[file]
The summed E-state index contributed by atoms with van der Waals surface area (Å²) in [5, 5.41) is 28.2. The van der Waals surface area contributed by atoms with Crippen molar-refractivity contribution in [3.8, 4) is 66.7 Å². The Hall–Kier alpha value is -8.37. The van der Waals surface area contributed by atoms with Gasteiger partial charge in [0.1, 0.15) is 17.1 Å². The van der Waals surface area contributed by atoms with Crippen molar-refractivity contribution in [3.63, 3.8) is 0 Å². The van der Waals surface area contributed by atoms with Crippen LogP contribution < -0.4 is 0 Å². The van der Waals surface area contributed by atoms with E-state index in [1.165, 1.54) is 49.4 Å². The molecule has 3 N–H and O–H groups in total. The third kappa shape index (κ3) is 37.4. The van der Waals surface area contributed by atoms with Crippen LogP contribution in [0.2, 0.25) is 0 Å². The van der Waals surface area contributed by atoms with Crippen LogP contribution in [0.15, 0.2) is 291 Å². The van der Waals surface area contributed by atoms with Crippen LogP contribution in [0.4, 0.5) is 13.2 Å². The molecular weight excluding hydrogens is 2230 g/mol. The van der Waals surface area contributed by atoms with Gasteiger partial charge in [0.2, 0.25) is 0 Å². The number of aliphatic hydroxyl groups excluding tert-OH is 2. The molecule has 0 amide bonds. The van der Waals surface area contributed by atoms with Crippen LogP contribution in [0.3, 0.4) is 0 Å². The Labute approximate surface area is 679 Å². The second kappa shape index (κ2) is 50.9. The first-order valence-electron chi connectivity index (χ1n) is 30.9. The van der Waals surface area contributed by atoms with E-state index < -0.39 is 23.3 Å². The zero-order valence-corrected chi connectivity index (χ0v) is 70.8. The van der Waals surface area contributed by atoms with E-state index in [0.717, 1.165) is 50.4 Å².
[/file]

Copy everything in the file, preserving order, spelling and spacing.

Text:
The summed E-state index contributed by atoms with van der Waals surface area (Å²) in [5, 5.41) is 28.2. The van der Waals surface area contributed by atoms with Crippen molar-refractivity contribution in [3.8, 4) is 66.7 Å². The Hall–Kier alpha value is -8.37. The van der Waals surface area contributed by atoms with Gasteiger partial charge in [0.1, 0.15) is 17.1 Å². The van der Waals surface area contributed by atoms with Crippen molar-refractivity contribution in [3.63, 3.8) is 0 Å². The van der Waals surface area contributed by atoms with Crippen LogP contribution < -0.4 is 0 Å². The van der Waals surface area contributed by atoms with E-state index in [1.165, 1.54) is 49.4 Å². The molecule has 3 N–H and O–H groups in total. The third kappa shape index (κ3) is 37.4. The van der Waals surface area contributed by atoms with Crippen LogP contribution in [0.2, 0.25) is 0 Å². The van der Waals surface area contributed by atoms with Crippen LogP contribution in [0.15, 0.2) is 291 Å². The van der Waals surface area contributed by atoms with Crippen LogP contribution in [0.4, 0.5) is 13.2 Å². The molecular weight excluding hydrogens is 2230 g/mol. The van der Waals surface area contributed by atoms with Gasteiger partial charge in [0.2, 0.25) is 0 Å². The number of aliphatic hydroxyl groups excluding tert-OH is 2. The molecule has 0 amide bonds. The van der Waals surface area contributed by atoms with Crippen LogP contribution in [0.3, 0.4) is 0 Å². The Labute approximate surface area is 679 Å². The second kappa shape index (κ2) is 50.9. The first-order valence-electron chi connectivity index (χ1n) is 30.9. The van der Waals surface area contributed by atoms with E-state index < -0.39 is 23.3 Å². The zero-order valence-corrected chi connectivity index (χ0v) is 70.8. The van der Waals surface area contributed by atoms with E-state index in [0.717, 1.165) is 50.4 Å².